Boss of electric vehicle maker Tesla and spaceflight company SpaceX, Elon Musk put Twitter into orbit yesterday after making public a major stake in the social network, which it nevertheless accuses of restricting freedom of expression.
At 12:15 GMT, the action of the micro-blogging site soared about 20%, to 47.21 dollars, in electronic trading preceding the opening of Wall Street.
According to a document filed with the SEC, the American stock market regulator, Mr Musk, who is the richest man on the planet, acquired nearly 73.5 million shares of Twitter common stock, or 9.2% the stock market value of the company.
This makes him the largest shareholder in the group ahead of the investment fund Vanguard (8.8%) and the bank Morgan Stanley (8.4%), according to data from Bloomberg.
Based on Friday’s closing price of Twitter’s stock, the South African-born billionaire’s investment is nearly $2.9 billion.
Mr. Musk speaks very frequently on the platform, where he has just over 80 million subscribers.
His announcements on the tweet network frequently arouse controversy.
In the summer of 2018, he notably published a tweet where he claimed to have the appropriate funding to withdraw Tesla from the New York Stock Exchange, without providing proof.
After an unfortunate new publication in early 2019, he agreed to have his posts directly related to the electric vehicle maker’s business pre-cleared by the SEC.
The leader had also given up his position as chairman of the board of directors of Tesla.
In early March, however, Mr. Musk asked a New York judge to overturn the deal he made with the stock market constable over his tweets, claiming through his lawyer that the SEC was seeking to “harass Tesla and silence Mr. Musk”.
The billionaire boss is also critical of the measures put in place by Twitter to moderate certain content deemed inappropriate.
At the end of March, Mr. Musk published two polls on the social network, one to ask his followers if they thought that the Twitter algorithm should be in open source code (“open source”), the other to whether they believe the company respects freedom of expression.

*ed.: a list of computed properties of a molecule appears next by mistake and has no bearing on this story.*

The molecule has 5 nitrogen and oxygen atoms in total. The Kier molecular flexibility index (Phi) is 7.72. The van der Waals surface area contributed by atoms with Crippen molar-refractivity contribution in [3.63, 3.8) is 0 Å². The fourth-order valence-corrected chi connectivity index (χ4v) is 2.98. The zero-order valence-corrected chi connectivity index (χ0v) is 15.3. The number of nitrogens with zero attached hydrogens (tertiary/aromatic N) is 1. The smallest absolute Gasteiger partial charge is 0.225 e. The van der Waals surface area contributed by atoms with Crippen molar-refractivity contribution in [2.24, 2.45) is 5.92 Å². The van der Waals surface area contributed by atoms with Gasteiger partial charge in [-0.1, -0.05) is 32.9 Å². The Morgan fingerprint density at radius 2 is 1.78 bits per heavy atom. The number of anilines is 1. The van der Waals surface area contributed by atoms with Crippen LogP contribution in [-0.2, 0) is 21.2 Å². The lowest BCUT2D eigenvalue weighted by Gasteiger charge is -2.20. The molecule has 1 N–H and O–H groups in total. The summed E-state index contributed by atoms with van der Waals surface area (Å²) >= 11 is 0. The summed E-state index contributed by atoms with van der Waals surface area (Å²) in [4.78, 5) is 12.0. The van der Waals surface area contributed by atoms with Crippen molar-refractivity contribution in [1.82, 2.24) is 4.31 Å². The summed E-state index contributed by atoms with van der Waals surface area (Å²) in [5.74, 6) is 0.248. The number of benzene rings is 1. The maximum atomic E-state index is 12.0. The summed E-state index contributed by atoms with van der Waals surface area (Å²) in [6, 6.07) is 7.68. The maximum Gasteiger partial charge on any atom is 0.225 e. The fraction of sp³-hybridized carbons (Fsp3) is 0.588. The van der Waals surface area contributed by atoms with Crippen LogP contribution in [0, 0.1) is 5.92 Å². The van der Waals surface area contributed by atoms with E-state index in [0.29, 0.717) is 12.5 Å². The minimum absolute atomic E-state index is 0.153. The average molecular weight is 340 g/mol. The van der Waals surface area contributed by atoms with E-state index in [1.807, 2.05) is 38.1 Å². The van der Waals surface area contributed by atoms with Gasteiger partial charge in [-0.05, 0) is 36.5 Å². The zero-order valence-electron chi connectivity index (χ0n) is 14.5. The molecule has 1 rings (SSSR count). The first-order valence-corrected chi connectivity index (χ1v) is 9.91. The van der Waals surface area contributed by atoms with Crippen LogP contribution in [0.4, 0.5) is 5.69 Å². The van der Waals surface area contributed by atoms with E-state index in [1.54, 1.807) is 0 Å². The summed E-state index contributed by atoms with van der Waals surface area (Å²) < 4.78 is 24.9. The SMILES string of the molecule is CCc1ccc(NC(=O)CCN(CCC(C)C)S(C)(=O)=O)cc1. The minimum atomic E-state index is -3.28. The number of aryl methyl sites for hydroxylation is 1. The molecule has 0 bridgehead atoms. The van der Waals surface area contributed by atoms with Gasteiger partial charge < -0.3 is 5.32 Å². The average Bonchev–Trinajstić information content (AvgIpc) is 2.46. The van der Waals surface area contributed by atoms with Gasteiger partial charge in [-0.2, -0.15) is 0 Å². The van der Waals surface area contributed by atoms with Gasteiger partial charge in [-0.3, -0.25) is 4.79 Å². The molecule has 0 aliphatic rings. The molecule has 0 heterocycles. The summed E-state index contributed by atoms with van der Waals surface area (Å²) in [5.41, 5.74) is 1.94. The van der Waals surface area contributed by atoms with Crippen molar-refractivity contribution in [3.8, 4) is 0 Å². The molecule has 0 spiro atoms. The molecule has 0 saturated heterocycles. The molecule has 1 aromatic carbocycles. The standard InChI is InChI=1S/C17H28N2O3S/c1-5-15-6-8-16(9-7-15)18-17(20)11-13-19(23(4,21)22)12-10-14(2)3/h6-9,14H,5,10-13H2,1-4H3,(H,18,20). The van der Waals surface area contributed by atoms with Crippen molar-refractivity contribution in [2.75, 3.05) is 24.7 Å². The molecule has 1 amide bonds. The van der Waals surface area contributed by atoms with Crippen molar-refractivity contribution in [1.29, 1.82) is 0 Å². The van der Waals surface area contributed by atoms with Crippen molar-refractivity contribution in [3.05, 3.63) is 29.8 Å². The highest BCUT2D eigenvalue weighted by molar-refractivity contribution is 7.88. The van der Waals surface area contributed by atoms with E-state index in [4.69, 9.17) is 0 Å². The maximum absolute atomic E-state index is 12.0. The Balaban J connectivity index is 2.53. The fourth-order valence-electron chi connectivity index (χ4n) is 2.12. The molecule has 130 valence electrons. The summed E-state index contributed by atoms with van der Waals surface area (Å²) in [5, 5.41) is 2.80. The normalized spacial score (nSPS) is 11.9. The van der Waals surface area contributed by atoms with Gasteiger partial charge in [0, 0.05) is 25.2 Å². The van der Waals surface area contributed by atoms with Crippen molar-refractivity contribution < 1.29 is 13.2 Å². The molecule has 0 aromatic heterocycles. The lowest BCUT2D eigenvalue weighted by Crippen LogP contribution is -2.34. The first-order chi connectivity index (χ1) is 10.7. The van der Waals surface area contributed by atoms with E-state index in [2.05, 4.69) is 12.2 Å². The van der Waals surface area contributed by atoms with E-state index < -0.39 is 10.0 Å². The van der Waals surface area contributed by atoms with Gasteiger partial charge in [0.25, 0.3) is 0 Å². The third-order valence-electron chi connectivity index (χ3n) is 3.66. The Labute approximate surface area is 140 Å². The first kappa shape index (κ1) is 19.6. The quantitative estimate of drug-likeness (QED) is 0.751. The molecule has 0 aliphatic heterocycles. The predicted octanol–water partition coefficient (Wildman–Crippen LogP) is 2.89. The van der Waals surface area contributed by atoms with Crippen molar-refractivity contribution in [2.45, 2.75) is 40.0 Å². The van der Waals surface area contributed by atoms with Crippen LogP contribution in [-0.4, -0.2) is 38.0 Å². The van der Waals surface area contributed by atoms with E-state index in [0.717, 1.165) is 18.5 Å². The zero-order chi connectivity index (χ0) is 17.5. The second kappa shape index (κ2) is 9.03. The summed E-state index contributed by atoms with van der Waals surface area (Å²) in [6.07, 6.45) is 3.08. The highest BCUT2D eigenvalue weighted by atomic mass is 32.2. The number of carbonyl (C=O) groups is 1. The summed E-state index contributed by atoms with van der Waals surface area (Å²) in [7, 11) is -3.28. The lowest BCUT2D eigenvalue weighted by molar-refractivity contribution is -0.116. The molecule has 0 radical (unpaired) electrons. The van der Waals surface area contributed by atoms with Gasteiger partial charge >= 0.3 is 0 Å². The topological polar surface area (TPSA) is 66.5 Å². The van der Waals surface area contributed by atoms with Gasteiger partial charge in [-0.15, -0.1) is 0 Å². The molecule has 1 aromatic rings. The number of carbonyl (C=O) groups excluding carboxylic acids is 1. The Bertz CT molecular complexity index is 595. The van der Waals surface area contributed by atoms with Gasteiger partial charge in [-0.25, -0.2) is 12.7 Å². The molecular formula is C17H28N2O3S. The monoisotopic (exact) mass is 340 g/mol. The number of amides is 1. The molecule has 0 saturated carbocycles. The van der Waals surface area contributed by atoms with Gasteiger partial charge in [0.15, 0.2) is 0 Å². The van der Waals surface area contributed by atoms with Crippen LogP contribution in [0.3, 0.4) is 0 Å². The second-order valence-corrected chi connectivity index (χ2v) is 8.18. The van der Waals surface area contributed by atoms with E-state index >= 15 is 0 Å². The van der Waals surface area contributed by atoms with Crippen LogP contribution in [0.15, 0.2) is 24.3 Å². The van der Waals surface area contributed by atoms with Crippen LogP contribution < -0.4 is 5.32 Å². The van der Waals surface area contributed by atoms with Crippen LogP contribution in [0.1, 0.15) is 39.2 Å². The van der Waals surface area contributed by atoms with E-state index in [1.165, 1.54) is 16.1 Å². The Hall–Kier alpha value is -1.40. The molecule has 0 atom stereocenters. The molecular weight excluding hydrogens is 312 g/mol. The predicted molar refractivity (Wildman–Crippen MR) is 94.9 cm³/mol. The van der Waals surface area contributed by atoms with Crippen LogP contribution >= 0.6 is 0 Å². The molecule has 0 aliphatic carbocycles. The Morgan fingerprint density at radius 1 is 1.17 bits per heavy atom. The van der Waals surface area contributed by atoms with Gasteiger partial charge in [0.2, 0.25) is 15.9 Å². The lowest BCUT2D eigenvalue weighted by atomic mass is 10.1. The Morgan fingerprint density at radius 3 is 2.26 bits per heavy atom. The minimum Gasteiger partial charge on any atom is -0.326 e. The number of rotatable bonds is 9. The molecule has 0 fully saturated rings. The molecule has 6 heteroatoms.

Voters overwhelmingly answered “yes” to the first poll and “no” to the second.
“Given that Twitter acts as a de facto public square, its failure to adhere to the principles of free speech fundamentally undermines democracy,” the Tesla boss tweeted following the results.
“Is a new platform necessary?” he asked.
Twitter is regularly accused of censorship by many conservative voices in the United States, especially since the suspension of Donald Trump’s account last year.
Like Facebook and YouTube, the blue bird network believes that the former president encouraged his supporters to violence before the assault on the Capitol on January 6, 2021.
In response to his ousting, Mr. Trump in February launched his own platform, Truth Social.
In the document sent to the SEC (entitled “Schedule 13G”), Mr. Musk specifies that his stake, less than 10% of the ordinary shares, is passive, that is to say that he does not count not influence the major strategic decisions of the company.
But this entry into the capital could be the prelude to a more active role within the company, believe some experts.
“We expect this passive participation to mark the beginning of deeper discussions with Twitter’s management and board, which may lead to active participation and potentially more aggressive ownership,” Dan said in a note. Ives of Westbush Securities.
Contacted by AFP, Twitter did not react immediately.